Food Marketing > Sugary Drinks
Sugary drinks are the leading source of empty calories in the diets of children and teens and directly contribute to diet-related diseases, including obesity and diabetes. Yet, research shows that marketing for sugary sodas, sports drinks and fruit drinks targets children and teens, including Hispanic and Black youth; exposure to soft drink advertising increases consumption; and nutrition claims on product packaging can mislead parents about the healthfulness of children’s drinks.
Policy options, including sugary drink taxes and healthier kids’ meal legislation, increasingly focus on reducing sugary drink consumption by children and teens.
Rudd Center Research
- Sugary Drink FACTS. Sugary drink marketing to youth: Some progress but much room to improve. November 2014.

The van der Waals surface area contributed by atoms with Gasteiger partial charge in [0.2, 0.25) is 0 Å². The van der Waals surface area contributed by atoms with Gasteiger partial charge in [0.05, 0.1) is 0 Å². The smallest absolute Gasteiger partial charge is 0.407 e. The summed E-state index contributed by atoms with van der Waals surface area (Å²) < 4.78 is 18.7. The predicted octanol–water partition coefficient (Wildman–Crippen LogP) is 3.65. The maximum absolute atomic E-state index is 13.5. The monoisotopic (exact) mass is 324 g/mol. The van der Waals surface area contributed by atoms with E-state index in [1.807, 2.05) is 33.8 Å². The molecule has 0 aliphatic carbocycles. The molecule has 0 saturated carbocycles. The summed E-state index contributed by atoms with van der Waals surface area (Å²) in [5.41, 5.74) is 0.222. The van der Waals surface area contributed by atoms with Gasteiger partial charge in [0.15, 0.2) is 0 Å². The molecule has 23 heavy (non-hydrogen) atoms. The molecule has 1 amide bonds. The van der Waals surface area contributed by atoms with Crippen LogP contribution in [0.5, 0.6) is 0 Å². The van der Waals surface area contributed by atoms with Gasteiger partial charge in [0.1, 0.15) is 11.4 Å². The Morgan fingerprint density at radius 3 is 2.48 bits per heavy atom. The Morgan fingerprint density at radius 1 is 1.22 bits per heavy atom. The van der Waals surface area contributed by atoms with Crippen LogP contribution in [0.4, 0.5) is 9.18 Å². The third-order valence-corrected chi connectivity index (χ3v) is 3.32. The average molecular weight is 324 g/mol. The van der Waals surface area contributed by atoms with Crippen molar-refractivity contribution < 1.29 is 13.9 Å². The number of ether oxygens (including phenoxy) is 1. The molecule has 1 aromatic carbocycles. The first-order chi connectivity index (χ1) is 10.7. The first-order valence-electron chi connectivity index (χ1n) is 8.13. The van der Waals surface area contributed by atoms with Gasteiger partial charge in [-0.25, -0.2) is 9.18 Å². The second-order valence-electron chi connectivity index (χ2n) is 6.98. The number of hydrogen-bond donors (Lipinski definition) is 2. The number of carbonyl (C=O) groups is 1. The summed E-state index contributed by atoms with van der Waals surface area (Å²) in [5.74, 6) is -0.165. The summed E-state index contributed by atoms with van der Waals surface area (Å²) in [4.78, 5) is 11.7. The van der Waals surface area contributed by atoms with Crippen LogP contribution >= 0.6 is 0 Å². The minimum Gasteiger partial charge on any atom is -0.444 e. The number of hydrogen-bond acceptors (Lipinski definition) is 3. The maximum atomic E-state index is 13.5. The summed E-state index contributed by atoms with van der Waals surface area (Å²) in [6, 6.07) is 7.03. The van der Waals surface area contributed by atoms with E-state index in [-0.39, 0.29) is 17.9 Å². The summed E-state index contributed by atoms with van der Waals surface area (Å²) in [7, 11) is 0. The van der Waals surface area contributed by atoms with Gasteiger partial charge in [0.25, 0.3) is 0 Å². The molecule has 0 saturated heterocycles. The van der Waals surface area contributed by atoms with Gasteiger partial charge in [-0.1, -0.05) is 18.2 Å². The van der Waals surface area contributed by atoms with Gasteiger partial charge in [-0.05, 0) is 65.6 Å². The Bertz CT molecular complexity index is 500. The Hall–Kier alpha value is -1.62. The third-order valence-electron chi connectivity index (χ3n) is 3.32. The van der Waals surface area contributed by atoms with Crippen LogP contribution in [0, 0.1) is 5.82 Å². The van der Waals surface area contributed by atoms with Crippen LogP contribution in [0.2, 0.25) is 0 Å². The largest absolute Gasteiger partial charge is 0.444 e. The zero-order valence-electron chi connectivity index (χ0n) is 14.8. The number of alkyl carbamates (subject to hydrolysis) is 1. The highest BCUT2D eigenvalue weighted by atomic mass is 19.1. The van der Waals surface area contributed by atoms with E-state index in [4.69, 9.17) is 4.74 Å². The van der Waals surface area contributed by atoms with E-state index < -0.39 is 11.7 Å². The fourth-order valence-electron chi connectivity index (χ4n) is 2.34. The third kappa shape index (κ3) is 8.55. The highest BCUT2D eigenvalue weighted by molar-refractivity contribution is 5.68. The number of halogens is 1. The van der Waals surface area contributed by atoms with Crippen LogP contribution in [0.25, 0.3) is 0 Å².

Munsell, C., Harris, J.L., Sarda, V., & Schwartz, M.B. (2016). Parents’ beliefs about the healthfulness of sugary drink options: Opportunities to address misperceptions. Public Health Nutrition, 19(1), 46-54.
Andreyeva, T., Kelly, I., & Harris, J.L. (2011). Exposure to food advertising on television: Associations with children’s fast food and soft drink consumption and obesity. Economics and Human Biology, 9(3), 221-233.
- Revenue calculator for sugary drink taxes
- How do sugary drinks rank? Find out how healthy your favorite drink is compared to others: Sugary Drink Nutrition Ranking
- In addition to sugar, many sugary drinks contain artificial colors, zero-calorie sweeteners, artificial flavors, and preservatives. Use this document to navigate through the ingredient lists on sugary drinks: What’s Really in Sugary Drinks? Ingredient Lists: Decoded
- Responses to commonly held beliefs about sugary drinks: Common Sugary Drink Myths
- Use this document to learn all about healthy alternatives to sugary drinks: Choosing a Healthy Drink